“We say it’s the people that make us great, not the building,” Ms. Page said.

Ms. Page, who is in her second year in charge, always assumed that any athletic rewards would come in the from of participation, camaraderie, personal development and enjoyment. A citywide sports title was the terrain of the big high schools.

But she credited the head coach, Tamara Karcher, and her assistant, Steven Rabinowitz, a history teacher at Baccalaureate, for inspiring the best from the players, whose love of the game helped them work through the logistical obstacles.

Ms. Karcher teaches Spanish at Queens Technical High School. She said the city paid her extra for a few hours per week to coach during the season, but that is a fraction of the time she puts in coordinating practices, transportation, uniforms, schedules, lineups, scouting and fund-raising. Ms. Karcher usually brings the equipment to games, but she sometimes shows up late after her teaching job. Until she arrives, Mr. Rabinowitz is in charge.

Ms. Karcher said the biggest headache she faced was clearing people off fields before games when the team had a permit to use them. Sometimes there’s a soccer game happening, or kids are goofing off. Earlier this season, a man reading a book in a dugout refused to leave, claiming he was not bothering anyone. But it was a potentially unsafe situation.

“The cops got involved, and I’ll just leave it at that,” Ms. Karcher said. “It’s unpleasant for the girls to have to deal with that.”

But the players remained focused and defied expectations. In fact, Ms. Karcher and Mr. Rabinowitz even ramped up the challenge. When the coaches scanned their roster before the season, they suspected the team was too good for the 1A division, and asked the Public Schools Athletic League to move the Sting up to 2A, the middle rung.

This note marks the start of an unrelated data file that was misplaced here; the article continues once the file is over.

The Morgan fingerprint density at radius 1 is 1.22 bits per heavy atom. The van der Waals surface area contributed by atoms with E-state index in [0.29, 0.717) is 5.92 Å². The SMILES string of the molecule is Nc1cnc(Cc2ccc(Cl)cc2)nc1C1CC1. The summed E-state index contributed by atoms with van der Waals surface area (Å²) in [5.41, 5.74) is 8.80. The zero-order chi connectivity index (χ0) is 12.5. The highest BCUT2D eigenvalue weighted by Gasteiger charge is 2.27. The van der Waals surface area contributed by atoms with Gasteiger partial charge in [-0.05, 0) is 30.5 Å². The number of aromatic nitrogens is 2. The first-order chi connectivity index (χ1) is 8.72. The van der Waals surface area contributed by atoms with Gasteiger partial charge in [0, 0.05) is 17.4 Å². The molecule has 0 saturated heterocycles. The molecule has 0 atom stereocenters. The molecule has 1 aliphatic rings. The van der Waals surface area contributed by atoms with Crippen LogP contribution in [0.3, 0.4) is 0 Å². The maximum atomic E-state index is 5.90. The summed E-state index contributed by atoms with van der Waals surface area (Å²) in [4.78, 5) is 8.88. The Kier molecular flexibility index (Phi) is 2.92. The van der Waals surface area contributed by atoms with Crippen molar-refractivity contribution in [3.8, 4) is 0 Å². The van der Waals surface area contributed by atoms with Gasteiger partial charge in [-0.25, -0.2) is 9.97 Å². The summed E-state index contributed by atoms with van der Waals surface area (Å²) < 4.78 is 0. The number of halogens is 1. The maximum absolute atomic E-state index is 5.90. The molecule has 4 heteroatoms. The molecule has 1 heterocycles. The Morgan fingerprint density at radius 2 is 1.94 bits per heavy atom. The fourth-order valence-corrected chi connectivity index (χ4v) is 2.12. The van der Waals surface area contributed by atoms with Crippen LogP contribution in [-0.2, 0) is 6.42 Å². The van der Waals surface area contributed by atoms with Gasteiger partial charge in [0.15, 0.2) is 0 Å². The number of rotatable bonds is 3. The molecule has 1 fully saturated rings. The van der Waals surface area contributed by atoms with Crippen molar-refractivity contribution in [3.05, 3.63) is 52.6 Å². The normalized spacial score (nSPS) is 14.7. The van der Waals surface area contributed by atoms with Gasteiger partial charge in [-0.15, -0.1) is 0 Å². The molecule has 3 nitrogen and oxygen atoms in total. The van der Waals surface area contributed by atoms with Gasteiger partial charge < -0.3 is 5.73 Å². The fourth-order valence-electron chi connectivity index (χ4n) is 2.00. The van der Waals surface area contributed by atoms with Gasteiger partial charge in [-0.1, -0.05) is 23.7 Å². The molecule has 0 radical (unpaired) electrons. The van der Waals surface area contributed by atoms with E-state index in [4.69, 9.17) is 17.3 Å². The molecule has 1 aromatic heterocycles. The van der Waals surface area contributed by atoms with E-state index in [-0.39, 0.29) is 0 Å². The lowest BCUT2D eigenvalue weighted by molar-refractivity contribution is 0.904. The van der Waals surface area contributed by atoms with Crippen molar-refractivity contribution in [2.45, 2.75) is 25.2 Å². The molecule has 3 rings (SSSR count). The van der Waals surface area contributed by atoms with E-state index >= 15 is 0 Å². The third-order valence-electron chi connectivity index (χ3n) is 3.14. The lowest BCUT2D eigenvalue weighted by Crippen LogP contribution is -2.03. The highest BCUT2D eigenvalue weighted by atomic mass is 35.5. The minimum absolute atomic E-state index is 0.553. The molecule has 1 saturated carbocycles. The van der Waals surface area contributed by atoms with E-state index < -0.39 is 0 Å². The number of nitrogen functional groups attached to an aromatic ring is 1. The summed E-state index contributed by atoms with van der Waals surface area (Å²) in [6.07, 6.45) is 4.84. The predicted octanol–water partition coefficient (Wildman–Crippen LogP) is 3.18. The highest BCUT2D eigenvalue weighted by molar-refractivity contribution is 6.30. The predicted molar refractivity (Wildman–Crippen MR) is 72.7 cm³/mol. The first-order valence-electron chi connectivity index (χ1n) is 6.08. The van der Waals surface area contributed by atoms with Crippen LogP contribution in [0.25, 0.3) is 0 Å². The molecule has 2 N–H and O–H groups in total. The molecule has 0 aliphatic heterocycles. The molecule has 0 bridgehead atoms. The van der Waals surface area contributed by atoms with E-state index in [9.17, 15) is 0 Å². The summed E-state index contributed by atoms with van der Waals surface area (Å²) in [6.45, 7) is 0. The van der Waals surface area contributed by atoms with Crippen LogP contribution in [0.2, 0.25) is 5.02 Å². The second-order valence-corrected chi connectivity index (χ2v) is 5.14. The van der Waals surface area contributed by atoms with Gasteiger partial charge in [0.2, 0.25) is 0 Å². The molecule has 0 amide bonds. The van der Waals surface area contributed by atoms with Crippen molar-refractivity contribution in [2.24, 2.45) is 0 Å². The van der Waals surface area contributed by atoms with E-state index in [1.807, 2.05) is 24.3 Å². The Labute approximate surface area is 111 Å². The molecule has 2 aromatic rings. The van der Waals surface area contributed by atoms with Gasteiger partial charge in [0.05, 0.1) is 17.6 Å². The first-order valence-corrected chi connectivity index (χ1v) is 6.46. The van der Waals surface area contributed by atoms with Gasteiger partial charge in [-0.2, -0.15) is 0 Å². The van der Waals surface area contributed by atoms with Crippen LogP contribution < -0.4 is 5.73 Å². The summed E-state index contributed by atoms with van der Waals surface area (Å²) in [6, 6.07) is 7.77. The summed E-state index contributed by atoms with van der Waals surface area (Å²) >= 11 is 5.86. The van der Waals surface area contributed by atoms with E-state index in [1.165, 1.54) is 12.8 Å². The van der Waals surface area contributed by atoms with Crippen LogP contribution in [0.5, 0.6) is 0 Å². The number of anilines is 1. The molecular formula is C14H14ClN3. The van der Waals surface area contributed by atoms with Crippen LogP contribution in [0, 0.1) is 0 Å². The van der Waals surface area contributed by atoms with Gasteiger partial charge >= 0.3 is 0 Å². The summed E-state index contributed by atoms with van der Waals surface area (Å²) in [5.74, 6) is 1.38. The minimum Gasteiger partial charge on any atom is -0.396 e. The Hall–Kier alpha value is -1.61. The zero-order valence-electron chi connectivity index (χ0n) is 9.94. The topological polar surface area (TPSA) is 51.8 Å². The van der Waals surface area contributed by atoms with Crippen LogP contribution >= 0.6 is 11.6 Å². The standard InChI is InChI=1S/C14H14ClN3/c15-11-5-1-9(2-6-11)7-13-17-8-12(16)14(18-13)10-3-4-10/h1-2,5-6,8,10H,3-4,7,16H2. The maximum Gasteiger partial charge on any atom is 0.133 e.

The team still beat all comers, and is now on the cusp of a dynasty. Nina, the shortstop and star batter, will be back next year. Originally a baseball player, Nina was persuaded to play softball for a simple reason: Baccalaureate does not offer baseball. She also tore her anterior cruciate ligament in 2022 and missed all of last year, making this season’s accomplishments even sweeter.

Now she hopes to play in college, at Binghamton University or Fordham. She led the city in half a dozen offensive categories, and that would have included home runs, if Ms. Karcher had not stopped her at third base several times when the Sting already had huge leads. That included last week’s convincing title game.

“It was a relief when we won,” Ariella, the freshman catcher, said. “We didn’t know what it felt like to lose, and we didn’t want to blow it.”

To celebrate, the school held a small ceremony in the cafeteria on Wednesday, with a cake from Costco and a championship banner, which the players signed. Ms. Karcher took time off from her main job to be there, calling the championship the pinnacle of her career.

“In the end, we are teachers, and the goal is to help the kids develop as smart, confident, caring human beings,” she said. “When you see it happen, it’s the best feeling in the world. It’s euphoria.”